Friday, October 06, 2006

Why so gloomy, Mainuh?

The Brookings Institution, a Washington, DC-based think tank, just released a report on Maine called, "Charting Maine's Future," which shows the state having significant economic potential. Despite the optimistic indicators, a pervading sense of pessimism fuels much of the political dialogue and much of our local talk radio.

For instance, If you listen to some in our state, like Ray Richardson, morning host of Fox 23/WLOB’s daily diatribe of “what’s wrong with Maine,” you’d think the only thing we need to do to solve all of Maine’s ills, is to take TABOR to our bosoms and embrace this “slash and burn” approach with the ardor reserved for a lost love, suddenly rediscovered.

However, a clearer understanding of the state’s issues, combined with enough economic theory to be dangerous, or at the very least, somewhat nuanced, will indicate that there are other variables involved.

The performance of our economic well-being is intricately connected to a combination of geography, workforce skills, technology development and the capabilities of local companies to raise and use capital resources, among other factors. Unlike Republican gubernatorial candidate, Chandler Woodcock’s suspiciously vague and negative view of Maine, simply pledging to lower taxes, create jobs and “solve the state’s economic woes,” moving our state forward is more about figuring out how to configure our priorities, amongst competing visions and political and bureaucratic fiefdoms. If we cut taxes, for instance, with TABOR’s slash and burn approach, it might actually aid business and assist with capital formation. However, if it comes at the expense of educating workers, it could mean a net loss for the economy, as many businesses are already contending with a serious shortage of talent in Maine.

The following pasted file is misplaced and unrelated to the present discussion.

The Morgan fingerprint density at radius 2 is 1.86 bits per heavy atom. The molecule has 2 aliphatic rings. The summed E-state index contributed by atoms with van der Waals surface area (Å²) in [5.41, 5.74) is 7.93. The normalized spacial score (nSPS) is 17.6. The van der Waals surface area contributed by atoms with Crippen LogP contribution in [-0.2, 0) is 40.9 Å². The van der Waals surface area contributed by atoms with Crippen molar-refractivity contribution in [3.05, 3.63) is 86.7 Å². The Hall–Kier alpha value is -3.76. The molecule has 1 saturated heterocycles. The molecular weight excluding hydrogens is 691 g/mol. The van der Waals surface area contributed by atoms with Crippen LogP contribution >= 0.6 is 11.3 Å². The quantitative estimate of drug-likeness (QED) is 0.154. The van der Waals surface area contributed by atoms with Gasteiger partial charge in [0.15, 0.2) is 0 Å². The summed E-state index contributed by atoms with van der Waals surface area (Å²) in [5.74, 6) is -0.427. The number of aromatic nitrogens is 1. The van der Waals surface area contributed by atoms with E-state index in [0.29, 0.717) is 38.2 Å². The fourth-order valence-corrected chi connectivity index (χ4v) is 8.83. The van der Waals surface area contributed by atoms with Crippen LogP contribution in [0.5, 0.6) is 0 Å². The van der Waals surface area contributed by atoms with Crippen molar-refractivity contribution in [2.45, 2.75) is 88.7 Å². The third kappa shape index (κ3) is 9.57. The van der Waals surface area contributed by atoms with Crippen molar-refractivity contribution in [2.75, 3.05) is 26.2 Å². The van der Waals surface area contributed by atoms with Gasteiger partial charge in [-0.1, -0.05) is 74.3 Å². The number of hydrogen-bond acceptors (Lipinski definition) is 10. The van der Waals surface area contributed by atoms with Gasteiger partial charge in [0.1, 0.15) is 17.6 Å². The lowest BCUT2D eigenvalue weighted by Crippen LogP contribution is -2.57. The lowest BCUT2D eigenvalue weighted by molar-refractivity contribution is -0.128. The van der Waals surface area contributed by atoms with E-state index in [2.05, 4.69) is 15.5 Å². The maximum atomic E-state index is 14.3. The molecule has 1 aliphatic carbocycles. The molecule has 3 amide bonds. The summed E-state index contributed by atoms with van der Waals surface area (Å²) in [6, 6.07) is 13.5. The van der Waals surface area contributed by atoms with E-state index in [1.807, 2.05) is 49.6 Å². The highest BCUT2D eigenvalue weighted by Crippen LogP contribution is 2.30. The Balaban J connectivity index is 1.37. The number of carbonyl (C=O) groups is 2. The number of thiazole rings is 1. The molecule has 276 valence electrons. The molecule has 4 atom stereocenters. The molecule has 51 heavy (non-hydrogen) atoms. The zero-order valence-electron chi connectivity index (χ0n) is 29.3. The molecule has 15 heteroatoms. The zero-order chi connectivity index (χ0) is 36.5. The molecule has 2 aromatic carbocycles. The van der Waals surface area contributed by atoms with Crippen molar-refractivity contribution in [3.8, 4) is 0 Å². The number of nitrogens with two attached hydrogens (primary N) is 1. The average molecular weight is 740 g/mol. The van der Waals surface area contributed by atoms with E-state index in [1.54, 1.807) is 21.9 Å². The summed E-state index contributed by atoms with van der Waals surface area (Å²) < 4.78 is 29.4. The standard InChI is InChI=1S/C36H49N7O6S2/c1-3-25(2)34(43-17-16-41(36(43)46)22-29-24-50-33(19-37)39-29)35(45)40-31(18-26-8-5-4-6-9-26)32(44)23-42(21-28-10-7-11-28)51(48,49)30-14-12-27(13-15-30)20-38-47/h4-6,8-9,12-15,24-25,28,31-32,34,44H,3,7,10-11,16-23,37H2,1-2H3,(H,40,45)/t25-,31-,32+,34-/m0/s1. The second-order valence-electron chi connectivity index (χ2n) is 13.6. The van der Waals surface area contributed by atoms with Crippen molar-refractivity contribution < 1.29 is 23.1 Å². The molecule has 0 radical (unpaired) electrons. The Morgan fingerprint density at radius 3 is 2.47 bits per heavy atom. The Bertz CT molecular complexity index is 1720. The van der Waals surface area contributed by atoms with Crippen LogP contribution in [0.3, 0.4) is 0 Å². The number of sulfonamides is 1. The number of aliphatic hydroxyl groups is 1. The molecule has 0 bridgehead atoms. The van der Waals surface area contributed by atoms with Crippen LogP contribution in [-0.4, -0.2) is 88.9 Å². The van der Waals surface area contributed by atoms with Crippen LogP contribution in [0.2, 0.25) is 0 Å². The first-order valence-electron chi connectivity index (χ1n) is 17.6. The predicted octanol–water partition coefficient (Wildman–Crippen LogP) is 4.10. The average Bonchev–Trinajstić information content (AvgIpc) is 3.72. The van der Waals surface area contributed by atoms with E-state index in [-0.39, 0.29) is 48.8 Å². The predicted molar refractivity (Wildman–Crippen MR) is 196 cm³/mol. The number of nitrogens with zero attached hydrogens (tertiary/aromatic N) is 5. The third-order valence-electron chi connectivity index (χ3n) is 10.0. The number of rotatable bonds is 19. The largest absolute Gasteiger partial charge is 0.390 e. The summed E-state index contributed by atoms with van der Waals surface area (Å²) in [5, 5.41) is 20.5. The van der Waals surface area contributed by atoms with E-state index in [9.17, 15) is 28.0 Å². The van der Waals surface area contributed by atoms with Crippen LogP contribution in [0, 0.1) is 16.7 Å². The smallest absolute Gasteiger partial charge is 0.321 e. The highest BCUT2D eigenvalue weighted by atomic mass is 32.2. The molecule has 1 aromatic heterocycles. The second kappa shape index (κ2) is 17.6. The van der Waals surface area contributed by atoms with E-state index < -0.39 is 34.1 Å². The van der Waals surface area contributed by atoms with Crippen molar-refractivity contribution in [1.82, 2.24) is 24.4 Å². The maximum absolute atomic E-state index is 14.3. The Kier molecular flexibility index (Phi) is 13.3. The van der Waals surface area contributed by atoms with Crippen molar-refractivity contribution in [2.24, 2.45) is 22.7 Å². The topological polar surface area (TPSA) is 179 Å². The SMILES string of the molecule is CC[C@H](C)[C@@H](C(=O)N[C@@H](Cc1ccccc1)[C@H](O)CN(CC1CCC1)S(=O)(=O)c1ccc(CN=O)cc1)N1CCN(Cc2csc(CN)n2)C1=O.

The report is available online and is worth reading through.


Anonymous said...

How much money was spent on this report that people who pay attention already knew? Another costly and wasted effort, in my opinion.

And another revenue bond; to be funded by increasing the lodging tax? There goes "Vacationland." So, if vacationers object and stay away, we know who's going to pay for this one. Or do we have a guarantee (I don't know about)that says people are going to be flocking to Maine to spend the night? Another government-run program!? I'm sorry, but I just can't think of a government that ever created wealth through taxation and borrowing.

And this report needs to be a "..basis of debate?" Give me a break.

Jim said...

Other states charge their visitors much higher lodging taxes than Maine does. Raising our tax helps shift some of the tax burden to those that would willingly pay it and probably wouldn't even notice it.

I think this report actually does give us a reasonable basis for debate, a much better one than TABOR's attempt to gut state and municipal jurisdicition with it's "bait and switch" rhetoric, feigning itself as a local mechanism.